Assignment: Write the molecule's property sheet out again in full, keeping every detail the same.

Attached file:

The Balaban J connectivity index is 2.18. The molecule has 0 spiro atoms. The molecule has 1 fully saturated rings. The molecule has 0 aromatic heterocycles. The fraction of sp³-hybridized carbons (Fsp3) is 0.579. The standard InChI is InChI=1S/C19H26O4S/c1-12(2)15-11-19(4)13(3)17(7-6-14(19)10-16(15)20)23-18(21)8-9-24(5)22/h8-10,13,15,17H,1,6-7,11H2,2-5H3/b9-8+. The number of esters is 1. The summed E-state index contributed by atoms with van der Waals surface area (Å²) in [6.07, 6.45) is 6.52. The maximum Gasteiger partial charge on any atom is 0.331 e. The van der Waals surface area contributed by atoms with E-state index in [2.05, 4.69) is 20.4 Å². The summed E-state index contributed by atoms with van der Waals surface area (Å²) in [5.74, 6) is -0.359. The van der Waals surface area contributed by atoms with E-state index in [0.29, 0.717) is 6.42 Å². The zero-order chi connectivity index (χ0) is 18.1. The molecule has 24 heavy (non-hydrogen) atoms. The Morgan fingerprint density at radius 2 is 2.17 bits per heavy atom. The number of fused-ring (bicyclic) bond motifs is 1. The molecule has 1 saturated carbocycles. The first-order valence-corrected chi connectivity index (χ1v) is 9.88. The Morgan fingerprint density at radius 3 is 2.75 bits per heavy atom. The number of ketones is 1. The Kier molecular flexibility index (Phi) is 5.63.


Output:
The Balaban J connectivity index is 2.18. The molecule has 0 spiro atoms. The molecule has 1 fully saturated rings. The molecule has 0 aromatic heterocycles. The fraction of sp³-hybridized carbons (Fsp3) is 0.579. The standard InChI is InChI=1S/C19H26O4S/c1-12(2)15-11-19(4)13(3)17(7-6-14(19)10-16(15)20)23-18(21)8-9-24(5)22/h8-10,13,15,17H,1,6-7,11H2,2-5H3/b9-8+. The number of esters is 1. The summed E-state index contributed by atoms with van der Waals surface area (Å²) in [6.07, 6.45) is 6.52. The maximum Gasteiger partial charge on any atom is 0.331 e. The van der Waals surface area contributed by atoms with E-state index in [2.05, 4.69) is 20.4 Å². The summed E-state index contributed by atoms with van der Waals surface area (Å²) in [5.74, 6) is -0.359. The van der Waals surface area contributed by atoms with E-state index in [0.29, 0.717) is 6.42 Å². The zero-order chi connectivity index (χ0) is 18.1. The molecule has 24 heavy (non-hydrogen) atoms. The Morgan fingerprint density at radius 2 is 2.17 bits per heavy atom. The number of fused-ring (bicyclic) bond motifs is 1. The molecule has 1 saturated carbocycles. The first-order valence-corrected chi connectivity index (χ1v) is 9.88. The Morgan fingerprint density at radius 3 is 2.75 bits per heavy atom. The number of ketones is 1. The Kier molecular flexibility index (Phi) is 5.63.